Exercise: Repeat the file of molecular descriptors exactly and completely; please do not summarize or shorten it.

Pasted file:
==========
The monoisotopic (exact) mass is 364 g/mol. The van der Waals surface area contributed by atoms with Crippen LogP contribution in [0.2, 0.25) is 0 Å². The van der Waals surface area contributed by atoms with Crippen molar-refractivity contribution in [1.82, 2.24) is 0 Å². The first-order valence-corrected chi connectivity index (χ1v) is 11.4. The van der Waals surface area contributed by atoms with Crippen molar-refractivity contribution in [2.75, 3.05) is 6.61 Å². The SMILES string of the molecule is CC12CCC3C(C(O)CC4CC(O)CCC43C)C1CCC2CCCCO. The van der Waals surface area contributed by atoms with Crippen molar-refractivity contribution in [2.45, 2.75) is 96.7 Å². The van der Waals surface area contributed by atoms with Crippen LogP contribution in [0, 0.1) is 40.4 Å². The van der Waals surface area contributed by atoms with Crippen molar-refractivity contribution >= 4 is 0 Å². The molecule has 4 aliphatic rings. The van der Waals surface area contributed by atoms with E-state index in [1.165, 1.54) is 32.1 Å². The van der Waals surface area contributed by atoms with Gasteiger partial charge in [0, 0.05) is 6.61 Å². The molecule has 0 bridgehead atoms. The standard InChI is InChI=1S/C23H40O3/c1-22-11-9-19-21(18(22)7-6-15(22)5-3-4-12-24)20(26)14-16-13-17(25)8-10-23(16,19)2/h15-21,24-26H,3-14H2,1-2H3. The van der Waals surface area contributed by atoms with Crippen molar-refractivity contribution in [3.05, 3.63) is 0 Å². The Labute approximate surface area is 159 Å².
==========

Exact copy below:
The monoisotopic (exact) mass is 364 g/mol. The van der Waals surface area contributed by atoms with Crippen LogP contribution in [0.2, 0.25) is 0 Å². The van der Waals surface area contributed by atoms with Crippen molar-refractivity contribution in [1.82, 2.24) is 0 Å². The first-order valence-corrected chi connectivity index (χ1v) is 11.4. The van der Waals surface area contributed by atoms with Crippen molar-refractivity contribution in [2.75, 3.05) is 6.61 Å². The SMILES string of the molecule is CC12CCC3C(C(O)CC4CC(O)CCC43C)C1CCC2CCCCO. The van der Waals surface area contributed by atoms with Crippen molar-refractivity contribution in [2.45, 2.75) is 96.7 Å². The van der Waals surface area contributed by atoms with Crippen LogP contribution in [0, 0.1) is 40.4 Å². The van der Waals surface area contributed by atoms with Crippen molar-refractivity contribution >= 4 is 0 Å². The molecule has 4 aliphatic rings. The van der Waals surface area contributed by atoms with E-state index in [1.165, 1.54) is 32.1 Å². The van der Waals surface area contributed by atoms with Gasteiger partial charge in [0, 0.05) is 6.61 Å². The molecule has 0 bridgehead atoms. The standard InChI is InChI=1S/C23H40O3/c1-22-11-9-19-21(18(22)7-6-15(22)5-3-4-12-24)20(26)14-16-13-17(25)8-10-23(16,19)2/h15-21,24-26H,3-14H2,1-2H3. The van der Waals surface area contributed by atoms with Crippen molar-refractivity contribution in [3.05, 3.63) is 0 Å². The Labute approximate surface area is 159 Å².